Note: Inverter/charger combo units tend to be significantly more expensive than a simple inverter.

Renogy 2000W Inverter/Charger
Converts 12V DC to 110V AC to power laptops and other household appliances. Also comes with a charger unit to charge camper leisure batteries from shore power.

For more information, read our inverter installation post.

Budget Alternative: If an inverter/charger is outside your budget, consider a simple 20A battery charger. It's small and can delivery a powerful 20A of power to your leisure battery. The recommended charger below is compatible with both AGM and lithium batteries.

4. Charge From A Generator

Leisure batteries can also be charged by connecting them to a portable generator. Most generators require either gasoline or propane (LPG) to run. Generators are convenient because you don’t need to rely on sunlight or to drive in order to function. As long as you have gas or propane, the generator will provide ample power to send a charge.

However, portable generators are not popular within the camper van community because they can be loud when turned on. We wouldn’t want to be wild camping in a pristine, quiet setting only to have the moment ruined by a loud generator humming in the background. Some campgrounds also do not allow generators to be used because of their noise. And if they aren’t prohibited, we doubt your neighbors would enjoy hearing your generator churning out power.

But generators can be useful in emergency situations. So for some, carrying a small portable generator, like the recommendation below, can help provide power as a last resort.

How We Charge The Leisure Batteries In Our Camper Van

Having sufficient power to run our electronics is critical. Because we work remotely, we value power reliability and cannot afford for our batteries to run out of charge. That is why we set up our van’s electric system so that we can charge our leisure batteries in three different ways.

1. Solar Panels (360W)

We installed two 180W solar panels on our van’s roof and feed the power through our Victron charge controller to the leisure batteries. One a long & sunny summer day, we’re able to put back as much as 1.8kWh back into our batteries. And on average, the solar panels provide roughly 60% of the total power used to charge our batteries.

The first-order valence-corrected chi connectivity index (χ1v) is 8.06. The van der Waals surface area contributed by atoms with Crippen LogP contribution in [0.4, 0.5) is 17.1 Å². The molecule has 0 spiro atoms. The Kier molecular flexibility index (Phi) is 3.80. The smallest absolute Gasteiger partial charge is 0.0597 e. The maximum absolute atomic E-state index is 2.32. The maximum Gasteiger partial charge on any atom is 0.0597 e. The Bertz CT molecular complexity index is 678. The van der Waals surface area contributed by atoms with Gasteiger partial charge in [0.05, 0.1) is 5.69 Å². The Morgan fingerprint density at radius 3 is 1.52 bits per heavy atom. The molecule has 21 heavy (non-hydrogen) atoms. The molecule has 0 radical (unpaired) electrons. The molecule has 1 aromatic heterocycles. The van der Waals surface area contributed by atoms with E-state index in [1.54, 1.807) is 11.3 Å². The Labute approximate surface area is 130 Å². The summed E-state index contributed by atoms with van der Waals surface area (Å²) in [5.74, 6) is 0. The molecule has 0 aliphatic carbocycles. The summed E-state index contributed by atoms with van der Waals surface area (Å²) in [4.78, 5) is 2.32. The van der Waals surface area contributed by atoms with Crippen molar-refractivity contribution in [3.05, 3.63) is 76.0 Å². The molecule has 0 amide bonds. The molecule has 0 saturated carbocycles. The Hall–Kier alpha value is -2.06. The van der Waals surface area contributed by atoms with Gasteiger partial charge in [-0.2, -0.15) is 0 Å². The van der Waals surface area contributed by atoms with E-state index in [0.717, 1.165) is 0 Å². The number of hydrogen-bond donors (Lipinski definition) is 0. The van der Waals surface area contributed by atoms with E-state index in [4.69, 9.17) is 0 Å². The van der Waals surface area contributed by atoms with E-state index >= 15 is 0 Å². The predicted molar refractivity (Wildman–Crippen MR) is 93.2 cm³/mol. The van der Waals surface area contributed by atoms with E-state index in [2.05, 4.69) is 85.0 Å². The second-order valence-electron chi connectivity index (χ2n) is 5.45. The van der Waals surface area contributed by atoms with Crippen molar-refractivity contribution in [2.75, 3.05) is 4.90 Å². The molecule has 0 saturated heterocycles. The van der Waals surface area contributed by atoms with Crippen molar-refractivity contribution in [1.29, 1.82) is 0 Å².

2. Alternator Charging With DC-DC Charger

We also connect our leisure batteries to the van’s alternator through a DC-DC charger. We opted for the DC charger, instead of the cheaper split charge relay, because our lithium (LiFePO4) leisure batteries are a different chemistry than our AGM starter battery.

The DC-DC charger works great when the solar panels have been sitting in the shade and were not able to supply sufficient power to our batteries. But with the DC charger, our batteries can still be charged back to full after just a few hours of driving. On average, the DC charger provides roughly 25% of the total power to our batteries.

3. Shore Power Charging With Inverter/Charger

Finally, we can also charge our leisure batteries by connecting to shore power with our inverter/charger. When plugged in, our Victron inverter can put ~750Wh of power back into our batteries each hour. However, because our solar panels and DC-DC charger already do such a good job in keeping our batteries charged, shore power only provides roughly 5% of our power charging needs.


If keeping your camper van batteries charged is as important to you as it is for us, we can’t stress enough the importance of utilizing at least three different battery charging methods. Doing so virtually guarentees you’ll have sufficient power throughout your van life journey.

If budget is a concern, skip shore power charging and focus instead on solar and alternator charging solutions. These two methods will be where most of your power comes from.

If you have any other battery charging related questions, be sure to send us an email to the address listed in our footer.

Happy building!

Thank You For Reading!

We’re Yuko and Eric! We both grew up in Asia ( Japan & Hong Kong ), we left our jobs and homes in 2018 and started traveling full time from Canada to Argentina in our self-converted camper van since end of May 2019. “Asobo” means “Let’s play” in Japanese. We named our site “Asobolife” because the life is always uncertain and we live only once so it’s important to always keep positive, playful mind and enjoy the moment you are in the present. We also want to use this website to share our road trip and van building experiences to inspire our readers. We hope you enjoy!